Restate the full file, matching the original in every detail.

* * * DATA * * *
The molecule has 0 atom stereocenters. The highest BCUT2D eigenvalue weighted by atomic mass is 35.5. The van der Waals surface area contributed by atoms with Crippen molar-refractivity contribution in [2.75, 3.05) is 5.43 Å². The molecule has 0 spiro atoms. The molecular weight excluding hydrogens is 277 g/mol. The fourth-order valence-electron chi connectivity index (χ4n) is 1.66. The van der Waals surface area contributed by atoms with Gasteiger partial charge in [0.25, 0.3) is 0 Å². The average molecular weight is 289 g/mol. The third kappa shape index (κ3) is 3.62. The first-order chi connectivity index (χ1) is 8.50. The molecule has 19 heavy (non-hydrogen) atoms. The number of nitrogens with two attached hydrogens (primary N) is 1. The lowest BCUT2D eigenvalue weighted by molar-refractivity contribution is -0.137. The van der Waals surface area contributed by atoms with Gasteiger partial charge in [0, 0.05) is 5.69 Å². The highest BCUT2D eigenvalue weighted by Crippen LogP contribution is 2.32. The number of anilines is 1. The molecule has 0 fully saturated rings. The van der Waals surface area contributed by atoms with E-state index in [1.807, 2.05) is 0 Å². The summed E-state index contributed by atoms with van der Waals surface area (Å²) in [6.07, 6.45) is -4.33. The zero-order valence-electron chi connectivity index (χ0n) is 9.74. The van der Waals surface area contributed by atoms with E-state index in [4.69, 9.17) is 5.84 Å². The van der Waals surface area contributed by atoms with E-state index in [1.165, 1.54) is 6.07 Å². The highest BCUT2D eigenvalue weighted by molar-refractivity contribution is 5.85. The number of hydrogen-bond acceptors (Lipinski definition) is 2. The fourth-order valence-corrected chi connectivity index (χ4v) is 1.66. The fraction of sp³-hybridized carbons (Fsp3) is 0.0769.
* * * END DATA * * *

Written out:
The molecule has 0 atom stereocenters. The highest BCUT2D eigenvalue weighted by atomic mass is 35.5. The van der Waals surface area contributed by atoms with Crippen molar-refractivity contribution in [2.75, 3.05) is 5.43 Å². The molecule has 0 spiro atoms. The molecular weight excluding hydrogens is 277 g/mol. The fourth-order valence-electron chi connectivity index (χ4n) is 1.66. The van der Waals surface area contributed by atoms with Gasteiger partial charge in [0.25, 0.3) is 0 Å². The average molecular weight is 289 g/mol. The third kappa shape index (κ3) is 3.62. The first-order chi connectivity index (χ1) is 8.50. The molecule has 19 heavy (non-hydrogen) atoms. The number of nitrogens with two attached hydrogens (primary N) is 1. The lowest BCUT2D eigenvalue weighted by molar-refractivity contribution is -0.137. The van der Waals surface area contributed by atoms with Gasteiger partial charge in [0, 0.05) is 5.69 Å². The highest BCUT2D eigenvalue weighted by Crippen LogP contribution is 2.32. The number of anilines is 1. The molecule has 0 fully saturated rings. The van der Waals surface area contributed by atoms with E-state index in [1.807, 2.05) is 0 Å². The summed E-state index contributed by atoms with van der Waals surface area (Å²) in [6.07, 6.45) is -4.33. The zero-order valence-electron chi connectivity index (χ0n) is 9.74. The van der Waals surface area contributed by atoms with E-state index in [4.69, 9.17) is 5.84 Å². The van der Waals surface area contributed by atoms with E-state index in [1.165, 1.54) is 6.07 Å². The highest BCUT2D eigenvalue weighted by molar-refractivity contribution is 5.85. The number of hydrogen-bond acceptors (Lipinski definition) is 2. The fourth-order valence-corrected chi connectivity index (χ4v) is 1.66. The fraction of sp³-hybridized carbons (Fsp3) is 0.0769.